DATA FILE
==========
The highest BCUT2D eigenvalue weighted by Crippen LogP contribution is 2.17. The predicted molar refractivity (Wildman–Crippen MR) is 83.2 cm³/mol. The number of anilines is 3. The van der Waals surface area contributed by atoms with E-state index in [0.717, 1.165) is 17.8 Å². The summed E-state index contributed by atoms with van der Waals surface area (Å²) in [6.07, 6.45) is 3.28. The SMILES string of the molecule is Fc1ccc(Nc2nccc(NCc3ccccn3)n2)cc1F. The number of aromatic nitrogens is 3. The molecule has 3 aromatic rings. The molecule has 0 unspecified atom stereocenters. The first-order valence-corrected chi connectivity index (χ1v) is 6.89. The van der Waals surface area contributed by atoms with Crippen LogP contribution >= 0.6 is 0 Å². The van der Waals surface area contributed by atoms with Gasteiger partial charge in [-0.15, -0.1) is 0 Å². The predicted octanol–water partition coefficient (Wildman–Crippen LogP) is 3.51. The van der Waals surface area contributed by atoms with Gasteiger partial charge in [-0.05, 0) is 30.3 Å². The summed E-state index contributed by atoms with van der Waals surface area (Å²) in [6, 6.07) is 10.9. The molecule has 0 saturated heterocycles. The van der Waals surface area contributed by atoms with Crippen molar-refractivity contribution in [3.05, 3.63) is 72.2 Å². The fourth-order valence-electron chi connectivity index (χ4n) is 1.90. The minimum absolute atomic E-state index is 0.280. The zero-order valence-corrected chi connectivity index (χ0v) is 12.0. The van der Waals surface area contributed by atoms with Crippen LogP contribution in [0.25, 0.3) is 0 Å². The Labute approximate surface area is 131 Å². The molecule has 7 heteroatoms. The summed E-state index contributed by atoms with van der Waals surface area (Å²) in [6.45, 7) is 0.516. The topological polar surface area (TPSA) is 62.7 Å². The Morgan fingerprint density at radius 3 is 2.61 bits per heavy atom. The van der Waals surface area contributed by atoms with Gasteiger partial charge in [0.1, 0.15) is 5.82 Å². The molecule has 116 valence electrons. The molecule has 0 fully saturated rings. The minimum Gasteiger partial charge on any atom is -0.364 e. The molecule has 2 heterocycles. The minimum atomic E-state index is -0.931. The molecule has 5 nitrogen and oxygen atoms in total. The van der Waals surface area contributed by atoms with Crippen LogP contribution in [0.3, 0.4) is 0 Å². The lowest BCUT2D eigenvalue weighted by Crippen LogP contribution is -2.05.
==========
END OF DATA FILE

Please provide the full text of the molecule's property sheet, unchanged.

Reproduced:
The highest BCUT2D eigenvalue weighted by Crippen LogP contribution is 2.17. The predicted molar refractivity (Wildman–Crippen MR) is 83.2 cm³/mol. The number of anilines is 3. The van der Waals surface area contributed by atoms with E-state index in [0.717, 1.165) is 17.8 Å². The summed E-state index contributed by atoms with van der Waals surface area (Å²) in [6.07, 6.45) is 3.28. The SMILES string of the molecule is Fc1ccc(Nc2nccc(NCc3ccccn3)n2)cc1F. The number of aromatic nitrogens is 3. The molecule has 3 aromatic rings. The molecule has 0 unspecified atom stereocenters. The first-order valence-corrected chi connectivity index (χ1v) is 6.89. The van der Waals surface area contributed by atoms with Crippen LogP contribution >= 0.6 is 0 Å². The van der Waals surface area contributed by atoms with Gasteiger partial charge in [-0.15, -0.1) is 0 Å². The predicted octanol–water partition coefficient (Wildman–Crippen LogP) is 3.51. The van der Waals surface area contributed by atoms with Gasteiger partial charge in [-0.05, 0) is 30.3 Å². The summed E-state index contributed by atoms with van der Waals surface area (Å²) in [6, 6.07) is 10.9. The molecule has 0 saturated heterocycles. The van der Waals surface area contributed by atoms with Crippen molar-refractivity contribution in [3.05, 3.63) is 72.2 Å². The fourth-order valence-electron chi connectivity index (χ4n) is 1.90. The minimum absolute atomic E-state index is 0.280. The zero-order valence-corrected chi connectivity index (χ0v) is 12.0. The van der Waals surface area contributed by atoms with Crippen LogP contribution in [0.25, 0.3) is 0 Å². The Labute approximate surface area is 131 Å². The molecule has 7 heteroatoms. The summed E-state index contributed by atoms with van der Waals surface area (Å²) in [6.45, 7) is 0.516. The topological polar surface area (TPSA) is 62.7 Å². The Morgan fingerprint density at radius 3 is 2.61 bits per heavy atom. The van der Waals surface area contributed by atoms with Gasteiger partial charge in [0.1, 0.15) is 5.82 Å². The molecule has 116 valence electrons. The molecule has 0 fully saturated rings. The minimum Gasteiger partial charge on any atom is -0.364 e. The molecule has 2 heterocycles. The minimum atomic E-state index is -0.931. The molecule has 5 nitrogen and oxygen atoms in total. The van der Waals surface area contributed by atoms with Crippen LogP contribution in [0.3, 0.4) is 0 Å². The lowest BCUT2D eigenvalue weighted by Crippen LogP contribution is -2.05.